Introducing Android widgets in our React Native application

alejandro weichandt
omar shatani

Learn how to setup a react native project to enable Android native widgets

Alejandro is an IT professional with 20 years of experience, 2 of which in group. During those 20 years he played the roles of Software Engineer focusing on Mobile development. His main areas of activity are Java/Kotlin, Objective-C/Swift, JavaScript/TypeScript and software engineering practices. He’s actually working as Software Engineer in our App team.

Omar, a member of the App team, brings 5 years of IT experience, with a focus on mobile development using React Native in the last 2 years at group. His specialties lie in JavaScript/TypeScript and Kotlin, along with a strong foundation in software engineering practices.

If you have been following this blog for a while, it is nothing new that we love to experiment during FriYAYs and that for some months we’ve been telling the story of our beloved iOS widget. Here you can check what we did so far:

However, let’s be honest – there has been and will always be a rivalry between Android and iOS. Here at, we’re no exception. Some of our mobile team developers have taken on the challenge presented by iOS widgets, and over the past few months, we’ve also been diligently working on creating the Android version of the existing iOS widgets.

The project’s goal was not only about the challenge, but to also follow their same principles. We wanted to update ourselves and introduce cutting-edge technologies, architectural patterns and the latest libraries promoted by Android. We wanted to try out Kotlin, Jetpack Compose and some of the latest Jetpack libraries that would help on our journey, and learn the new principles promoted by the Android Relations team on how to build android native apps, which is not that far from what we do in React Native on a daily basis.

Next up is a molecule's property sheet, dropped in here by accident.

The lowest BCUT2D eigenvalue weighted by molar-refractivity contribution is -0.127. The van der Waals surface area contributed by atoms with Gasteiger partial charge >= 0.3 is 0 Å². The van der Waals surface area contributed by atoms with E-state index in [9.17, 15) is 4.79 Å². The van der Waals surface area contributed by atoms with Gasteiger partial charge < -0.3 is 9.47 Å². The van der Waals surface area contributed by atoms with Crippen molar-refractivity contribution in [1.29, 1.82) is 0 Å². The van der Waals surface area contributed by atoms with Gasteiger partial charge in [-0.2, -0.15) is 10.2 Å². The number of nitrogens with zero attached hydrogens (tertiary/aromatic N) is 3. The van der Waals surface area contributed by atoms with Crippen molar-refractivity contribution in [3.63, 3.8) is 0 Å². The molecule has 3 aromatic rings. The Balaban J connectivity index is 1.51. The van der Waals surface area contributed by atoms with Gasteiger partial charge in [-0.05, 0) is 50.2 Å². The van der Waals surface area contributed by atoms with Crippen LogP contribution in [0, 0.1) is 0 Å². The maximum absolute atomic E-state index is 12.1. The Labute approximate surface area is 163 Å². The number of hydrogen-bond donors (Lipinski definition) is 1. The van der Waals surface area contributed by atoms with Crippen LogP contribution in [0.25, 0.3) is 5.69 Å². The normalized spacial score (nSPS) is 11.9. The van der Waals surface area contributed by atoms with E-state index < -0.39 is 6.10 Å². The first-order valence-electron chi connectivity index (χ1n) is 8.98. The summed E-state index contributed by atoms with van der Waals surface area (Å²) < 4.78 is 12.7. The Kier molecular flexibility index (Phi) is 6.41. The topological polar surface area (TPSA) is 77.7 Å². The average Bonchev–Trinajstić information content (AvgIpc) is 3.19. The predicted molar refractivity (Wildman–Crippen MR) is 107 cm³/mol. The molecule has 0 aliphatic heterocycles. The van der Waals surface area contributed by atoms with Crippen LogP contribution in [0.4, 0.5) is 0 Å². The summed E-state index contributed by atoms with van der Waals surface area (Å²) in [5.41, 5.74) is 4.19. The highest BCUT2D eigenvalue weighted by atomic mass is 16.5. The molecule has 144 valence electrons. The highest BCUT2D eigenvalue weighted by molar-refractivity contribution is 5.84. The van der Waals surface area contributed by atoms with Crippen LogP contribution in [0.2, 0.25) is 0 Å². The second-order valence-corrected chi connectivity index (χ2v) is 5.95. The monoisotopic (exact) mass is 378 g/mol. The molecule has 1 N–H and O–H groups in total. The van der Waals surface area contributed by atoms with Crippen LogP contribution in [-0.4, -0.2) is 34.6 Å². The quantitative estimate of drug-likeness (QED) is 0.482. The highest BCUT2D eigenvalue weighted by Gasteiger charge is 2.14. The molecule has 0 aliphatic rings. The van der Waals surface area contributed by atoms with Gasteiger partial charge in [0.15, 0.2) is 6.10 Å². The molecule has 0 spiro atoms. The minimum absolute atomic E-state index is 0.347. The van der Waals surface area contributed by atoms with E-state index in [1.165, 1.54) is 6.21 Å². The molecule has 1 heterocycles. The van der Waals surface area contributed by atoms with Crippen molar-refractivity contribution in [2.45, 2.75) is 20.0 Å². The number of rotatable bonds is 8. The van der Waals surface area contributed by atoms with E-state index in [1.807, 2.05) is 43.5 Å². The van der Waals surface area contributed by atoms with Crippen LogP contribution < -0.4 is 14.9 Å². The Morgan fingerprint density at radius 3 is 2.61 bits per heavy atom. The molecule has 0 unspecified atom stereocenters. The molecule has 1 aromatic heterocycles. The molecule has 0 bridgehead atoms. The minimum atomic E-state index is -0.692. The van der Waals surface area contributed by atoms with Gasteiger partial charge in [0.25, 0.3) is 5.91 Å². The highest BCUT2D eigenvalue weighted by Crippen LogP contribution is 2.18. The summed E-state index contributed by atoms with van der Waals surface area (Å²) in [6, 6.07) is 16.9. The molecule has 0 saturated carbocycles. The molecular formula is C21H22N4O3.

Challenge 1: Can we work with Kotlin in a React Native project?

We wanted to work with Kotlin. However, looking at any React Native project, the Android native side of it is about a single module with the minimum required files to compile an android application, all of them made in Java + XML.

Android RN Template
Android react-native template project.

Turns out this setup is no different from any other old Android Native project, and there are some simple steps to follow to start working with Kotlin together with Java showcased in this guide.

Steps are about:

  • Defining the Kotlin version you want to use and source in the Kotlin plugin. The chosen version should work with the android Gradle tools version in use:
// Project build.gradle file.
buildscript {
    ext.kotlin_version = '1.4.10'
    dependencies {
        classpath "org.jetbrains.kotlin:kotlin-gradle-plugin:$kotlin_version"
  • Apply the Kotlin plugin on the app module and add the Kotlin lib dependencies.
// Inside each module using kotlin
plugins {
    id 'kotlin-android'
dependencies {
    implementation 'androidx.core:core-ktx:1.3.2'
    implementation "org.jetbrains.kotlin:kotlin-stdlib:$kotlin_version"

Those simple steps are enough to start adding and compiling Kotlin code in our React Native project.

Challenge 2: Can we apply the suggested architecture principles?

There’s much ground to cover on this matter. The guide to app architecture is extensive and includes numerous patterns we can implement. However, there was a fundamental question we sought to address before diving into this: how do we decouple our side project from the main one?

We realised that the work would take weeks and months to complete, and we didn’t want to affect nor break the main app while working. There are several ways to achieve this requirement, but again we wanted to follow Android’s best practices. And lucky us, they got an answer for us: modularisation to the rescue!

Android’s suggested way to decouple features is to create isolated modules that can be plugged into our final application. This not only helps to decouple the code by feature, but also improves:

  • compiling speed, by compiling only the modules that are plugged into the target application.
  • reusability by sharing code across features, sourcing utility modules.
  • dependency management by adding third party dependencies to the module who needs it, so they are added into the final app only where required.